Covid-19 funds a litmus test for the new Auditor-General

By Derick Ngaira and Christine Akinyi of The Institute for Social Accountability

Covid-19 has been touted as a triple threat. It is a health crisis, a food emergency and an economic catastrophe. However, there is an underlying accountability and corruption crisis in Covid-19 emergency fund management that must be addressed.

Concerns have been raised recently on the misuse of the emergency funds meant to support the fight against Covid-19. The ‘Covid-preneurs’ have reportedly (though media exposés) had a field day – from stealing billions of monies meant to cushion the poor, to waylaying medical equipment from the airport to private warehouses, and going scot-free waiting for another procurement whistle to be blown.

The need to monitor high-level spending with utmost accountability and transparency, participation and oversight, cannot be overemphasised. This will ensure that the loans, gifts, and donations received to support the fight against coronavirus go into helping those that indeed need the support.

Since the first case of the pandemic was reported in March 2020, the government has been a major recipient of funds in the form of concessional loans and grants to fight the ravaging effects of the pandemic. However, information on the precise assistance received to support the fight against Covid-19 and how it has been spent remain scanty.

The government has also remained mum on transparency and accountability measures put in place that would guarantee every shilling received is counted in the fight against Covid-19 pandemic.

According to corruption watchdog Transparency International Kenya, the country has received more than Ksh200 billion from national and international partners.

In a record two months, Kenya is reported to have received a total Ksh223 billion Covid-19 war chest from IMF, World Bank, African Development Bank and European Union in form of loans and grants. This begs the question: Where are these billions?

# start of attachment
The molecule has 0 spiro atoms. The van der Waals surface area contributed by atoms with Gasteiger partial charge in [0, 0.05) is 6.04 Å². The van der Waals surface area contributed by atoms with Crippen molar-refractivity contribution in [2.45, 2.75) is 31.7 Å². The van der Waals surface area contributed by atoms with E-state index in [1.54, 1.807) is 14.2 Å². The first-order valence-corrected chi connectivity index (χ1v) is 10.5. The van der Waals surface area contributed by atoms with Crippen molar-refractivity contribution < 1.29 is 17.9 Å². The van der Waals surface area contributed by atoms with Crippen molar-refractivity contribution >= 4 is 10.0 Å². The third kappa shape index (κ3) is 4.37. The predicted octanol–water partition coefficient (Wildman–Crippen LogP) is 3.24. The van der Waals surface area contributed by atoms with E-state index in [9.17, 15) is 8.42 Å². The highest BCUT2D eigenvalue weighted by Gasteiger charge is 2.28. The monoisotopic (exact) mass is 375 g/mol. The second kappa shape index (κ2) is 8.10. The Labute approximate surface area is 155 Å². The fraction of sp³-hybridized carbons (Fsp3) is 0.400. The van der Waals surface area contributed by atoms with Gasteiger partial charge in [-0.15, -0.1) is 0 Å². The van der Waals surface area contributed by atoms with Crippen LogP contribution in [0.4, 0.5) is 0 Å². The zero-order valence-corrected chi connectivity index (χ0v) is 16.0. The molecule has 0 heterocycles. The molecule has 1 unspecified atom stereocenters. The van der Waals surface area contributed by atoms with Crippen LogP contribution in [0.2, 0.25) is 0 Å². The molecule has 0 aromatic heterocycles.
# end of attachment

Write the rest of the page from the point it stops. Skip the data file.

Currently, the future looks bleak for Kenyans. Some counties are not adequately prepared for a surge in Covid-19 positive cases. There are no adequate ICU beds and ventilators. Health workers are downing their tools for fear of their lives because of inadequate and substandard personal protective equipment. On the other hand, livelihoods have been washed under the bridge.

In all this murky situation, profiteers are wishing for the pandemic to exist for eternity to continue reaping where they did not sow.

The recent announcement by the National Treasury to conduct audits on the billions of shillings in taxpayers’ funds and loans from donors such as the International Monetary Fund (IMF), meant for the fight against the coronavirus pandemic, is long overdue.

The Auditor-General should speed up conducting a specialised probe into the monies meant to support the fight against the pandemic as ordered by the Senate’s ad hoc committee on Covid-19.  

The auditing process must be free from undue coercion and provide Kenyans with much-needed answers on the alleged misappropriation of public funds.

The Ministry of Health is not new to scandals. Taxpayers have for years borne the brunt of corruption through flawed procurement processes coupled with grossly inflated prices.

In 2018, Kenyans are reported to have lost close to Ksh7 billion in the procurement of 37 Computerised Tomography (CT) scanners at an inflated cost of Ksh227 million per unit under the Managed Equipment Service (MES), in a deal between Kenya and Chinese governments.

The new Auditor General is on a delicate balance. She can choose to stamp public confidence entrusted to her by unravelling answers on where the Covid-19 funds were taken to, or submit to the whims of cartels, hide the truth, and lose public trust for the next eight years.


The writers are Communications Officer and Programme Officer respectively at The Institute for Social Accountability